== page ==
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Wait-List Game Gets Bigger in College Admissions

Original post made by Paul Losch, a resident of Palo Alto, on Apr 4, 2009

Spring Break just ended and April is here. That means for many of our high schoolers and their families that it's College Time -- from campus visits to admission and rejection letters such as those showing up on Palo Alto High School's "rejection wall" bulletin board.

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Comments (6)

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Posted by PointOfView
a resident of Midtown
on Apr 4, 2009 at 11:01 am

Paul -

It's confusing. What does "committed" mean in the context of accepting an admission offer? I.e. what do you actually sign other than an intent to attend?

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Posted by Paul Losch
a resident of Palo Alto
on Apr 4, 2009 at 11:19 am

Paul Losch is a registered user.


Sorry that you find it confusing. I think my experience with my two college age children is pretty typical. Let's elaborate a bit.

Many students apply to a number of different colleges, and are offered admission at several to which they applied. Obviously, each student only can attend one of the schools to which they have been offered admission. So "committing," which takes place after the offers of admission are tendered and has a deadline of the end of April, is the process of the student choosing the specific school that he/she plans to attend.

There is a document that is part of the admission package which the student fills out and sends back, indicating whether he/she plans to attend (is committing), or does not accept of admission offer.

When a student turns down an offer of admission, it means that there could be a slot that opens up for a wait listed student. This gets a little tricky, because just about all colleges offer more admissions than they can actually accomodate, since they know that not everyone offered admission actually will accept. So, as a hypothetical example, a prominent university in Northern California may offer admission to 4000 high school seniors to fill a class of 2500, because they know from experience that only 50% of those admitted actually will commit to their school. The balance will decline the offer and instead go to prominent colleges elsewhere.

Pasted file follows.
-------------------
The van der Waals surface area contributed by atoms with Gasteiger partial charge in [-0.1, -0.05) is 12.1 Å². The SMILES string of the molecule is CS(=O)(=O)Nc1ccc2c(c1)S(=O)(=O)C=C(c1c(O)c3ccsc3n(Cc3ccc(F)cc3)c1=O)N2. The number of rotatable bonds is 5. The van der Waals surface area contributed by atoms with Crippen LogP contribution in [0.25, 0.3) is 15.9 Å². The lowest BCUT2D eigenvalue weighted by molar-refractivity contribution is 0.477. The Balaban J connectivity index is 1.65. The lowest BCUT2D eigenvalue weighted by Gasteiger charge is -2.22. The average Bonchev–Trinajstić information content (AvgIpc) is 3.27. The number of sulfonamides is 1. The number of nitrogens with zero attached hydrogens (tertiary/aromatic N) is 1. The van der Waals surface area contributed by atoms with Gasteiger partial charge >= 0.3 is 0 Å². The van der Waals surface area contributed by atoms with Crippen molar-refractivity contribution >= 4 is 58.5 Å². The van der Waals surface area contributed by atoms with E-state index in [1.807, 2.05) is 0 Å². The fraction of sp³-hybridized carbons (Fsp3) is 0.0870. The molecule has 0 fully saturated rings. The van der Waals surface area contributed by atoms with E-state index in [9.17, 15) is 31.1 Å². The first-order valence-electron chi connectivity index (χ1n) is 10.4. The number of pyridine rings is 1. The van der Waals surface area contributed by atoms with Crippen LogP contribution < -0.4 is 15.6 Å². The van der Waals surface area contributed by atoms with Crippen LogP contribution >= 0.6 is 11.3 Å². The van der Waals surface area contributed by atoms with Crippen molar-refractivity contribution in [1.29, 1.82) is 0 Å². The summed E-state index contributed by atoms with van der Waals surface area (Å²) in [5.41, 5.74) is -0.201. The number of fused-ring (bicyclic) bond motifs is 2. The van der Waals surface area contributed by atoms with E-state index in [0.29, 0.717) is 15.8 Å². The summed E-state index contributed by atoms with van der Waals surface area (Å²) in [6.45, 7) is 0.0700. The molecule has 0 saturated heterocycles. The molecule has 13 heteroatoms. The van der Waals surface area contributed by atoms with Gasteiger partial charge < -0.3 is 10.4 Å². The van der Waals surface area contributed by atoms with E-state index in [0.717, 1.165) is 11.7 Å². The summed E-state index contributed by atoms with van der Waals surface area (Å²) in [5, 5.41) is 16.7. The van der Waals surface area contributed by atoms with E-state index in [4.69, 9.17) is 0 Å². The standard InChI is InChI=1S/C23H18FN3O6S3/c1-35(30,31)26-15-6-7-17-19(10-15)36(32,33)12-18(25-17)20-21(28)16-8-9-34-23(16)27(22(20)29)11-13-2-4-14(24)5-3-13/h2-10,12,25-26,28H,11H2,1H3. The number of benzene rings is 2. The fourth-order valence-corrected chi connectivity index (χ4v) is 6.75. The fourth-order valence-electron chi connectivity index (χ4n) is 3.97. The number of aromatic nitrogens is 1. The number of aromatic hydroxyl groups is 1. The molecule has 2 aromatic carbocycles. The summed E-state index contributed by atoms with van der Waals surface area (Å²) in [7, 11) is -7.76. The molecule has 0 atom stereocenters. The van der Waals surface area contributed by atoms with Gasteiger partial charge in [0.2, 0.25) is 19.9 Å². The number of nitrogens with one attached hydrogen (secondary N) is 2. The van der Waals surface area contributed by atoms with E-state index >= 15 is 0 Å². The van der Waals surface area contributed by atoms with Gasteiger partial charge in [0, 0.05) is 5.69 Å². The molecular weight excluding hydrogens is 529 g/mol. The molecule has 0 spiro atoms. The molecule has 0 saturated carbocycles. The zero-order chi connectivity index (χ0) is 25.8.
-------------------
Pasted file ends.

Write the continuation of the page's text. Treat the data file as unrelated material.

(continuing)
In this scenario, our prominent Northern California university has 2000 students who will enroll, and from the wait list, they offer admission to fill up the remaining 500 slots.

For persepctive, my understanding is that roughly 125 students in this year's freshman class at Harvard were admitted off the wait list.

I hope that helps clear up any confusion you may have.

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Posted by anonymous
a resident of Duveneck/St. Francis
on Apr 4, 2009 at 11:22 am

DO you lose your deposit if you withdraw an acceptance (in order to accept a sudden offer from another college, off their waitlist)?
Thanks for the info

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Posted by Paul Losch
a resident of Palo Alto
on Apr 4, 2009 at 11:25 am

Paul Losch is a registered user.

You do lose your deposit, which varies in amount but can be several hundred dollars.

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Posted by PointOfView
a resident of Midtown
on Apr 4, 2009 at 12:48 pm

I see, thank you for elaborating. There is really no commitment involved in "committing"; just a deposit on an intention to attend.

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Posted by anonymous
a resident of Duveneck/St. Francis
on Apr 4, 2009 at 5:31 pm

It is really hard to guess how many colleges to apply to-

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